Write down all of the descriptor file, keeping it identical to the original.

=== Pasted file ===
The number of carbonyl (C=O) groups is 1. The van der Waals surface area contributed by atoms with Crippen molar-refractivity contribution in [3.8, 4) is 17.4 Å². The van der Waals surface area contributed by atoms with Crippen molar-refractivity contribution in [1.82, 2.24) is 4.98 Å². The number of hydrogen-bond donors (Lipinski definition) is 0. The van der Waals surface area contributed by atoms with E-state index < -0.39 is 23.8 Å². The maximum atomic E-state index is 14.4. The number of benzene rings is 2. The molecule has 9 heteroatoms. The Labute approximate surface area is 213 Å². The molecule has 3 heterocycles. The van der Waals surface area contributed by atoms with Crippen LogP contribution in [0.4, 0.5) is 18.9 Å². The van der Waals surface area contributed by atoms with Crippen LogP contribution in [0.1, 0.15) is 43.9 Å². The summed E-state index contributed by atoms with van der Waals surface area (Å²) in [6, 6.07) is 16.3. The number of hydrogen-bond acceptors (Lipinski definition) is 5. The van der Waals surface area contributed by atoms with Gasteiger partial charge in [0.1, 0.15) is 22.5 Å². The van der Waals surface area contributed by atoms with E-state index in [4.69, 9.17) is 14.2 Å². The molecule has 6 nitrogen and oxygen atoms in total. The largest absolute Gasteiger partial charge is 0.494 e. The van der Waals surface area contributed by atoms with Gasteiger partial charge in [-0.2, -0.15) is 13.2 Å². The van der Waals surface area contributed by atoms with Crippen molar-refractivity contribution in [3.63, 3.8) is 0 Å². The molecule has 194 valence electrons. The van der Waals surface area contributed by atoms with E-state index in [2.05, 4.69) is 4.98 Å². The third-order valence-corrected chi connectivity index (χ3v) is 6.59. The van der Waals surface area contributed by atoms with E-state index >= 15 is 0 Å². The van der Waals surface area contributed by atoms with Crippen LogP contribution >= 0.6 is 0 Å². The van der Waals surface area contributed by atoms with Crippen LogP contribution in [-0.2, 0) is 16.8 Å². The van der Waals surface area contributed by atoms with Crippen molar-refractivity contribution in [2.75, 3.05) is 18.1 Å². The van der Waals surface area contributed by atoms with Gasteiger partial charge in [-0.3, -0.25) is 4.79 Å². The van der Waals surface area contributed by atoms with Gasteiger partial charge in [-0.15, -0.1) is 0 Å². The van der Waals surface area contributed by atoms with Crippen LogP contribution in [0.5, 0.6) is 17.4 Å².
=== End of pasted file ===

The number of carbonyl (C=O) groups is 1. The van der Waals surface area contributed by atoms with Crippen molar-refractivity contribution in [3.8, 4) is 17.4 Å². The van der Waals surface area contributed by atoms with Crippen molar-refractivity contribution in [1.82, 2.24) is 4.98 Å². The number of hydrogen-bond donors (Lipinski definition) is 0. The van der Waals surface area contributed by atoms with E-state index < -0.39 is 23.8 Å². The maximum atomic E-state index is 14.4. The number of benzene rings is 2. The molecule has 9 heteroatoms. The Labute approximate surface area is 213 Å². The molecule has 3 heterocycles. The van der Waals surface area contributed by atoms with Crippen LogP contribution in [0.4, 0.5) is 18.9 Å². The van der Waals surface area contributed by atoms with Crippen LogP contribution in [0.1, 0.15) is 43.9 Å². The summed E-state index contributed by atoms with van der Waals surface area (Å²) in [6, 6.07) is 16.3. The number of hydrogen-bond acceptors (Lipinski definition) is 5. The van der Waals surface area contributed by atoms with Gasteiger partial charge in [0.1, 0.15) is 22.5 Å². The van der Waals surface area contributed by atoms with E-state index in [4.69, 9.17) is 14.2 Å². The molecule has 6 nitrogen and oxygen atoms in total. The largest absolute Gasteiger partial charge is 0.494 e. The van der Waals surface area contributed by atoms with Gasteiger partial charge in [-0.2, -0.15) is 13.2 Å². The van der Waals surface area contributed by atoms with Crippen molar-refractivity contribution in [3.63, 3.8) is 0 Å². The molecule has 194 valence electrons. The van der Waals surface area contributed by atoms with E-state index in [2.05, 4.69) is 4.98 Å². The third-order valence-corrected chi connectivity index (χ3v) is 6.59. The van der Waals surface area contributed by atoms with E-state index >= 15 is 0 Å². The van der Waals surface area contributed by atoms with Crippen LogP contribution >= 0.6 is 0 Å². The van der Waals surface area contributed by atoms with Crippen LogP contribution in [-0.2, 0) is 16.8 Å². The van der Waals surface area contributed by atoms with Crippen molar-refractivity contribution in [2.75, 3.05) is 18.1 Å². The van der Waals surface area contributed by atoms with Gasteiger partial charge in [-0.3, -0.25) is 4.79 Å². The van der Waals surface area contributed by atoms with Gasteiger partial charge in [-0.15, -0.1) is 0 Å². The van der Waals surface area contributed by atoms with Crippen LogP contribution in [0.5, 0.6) is 17.4 Å².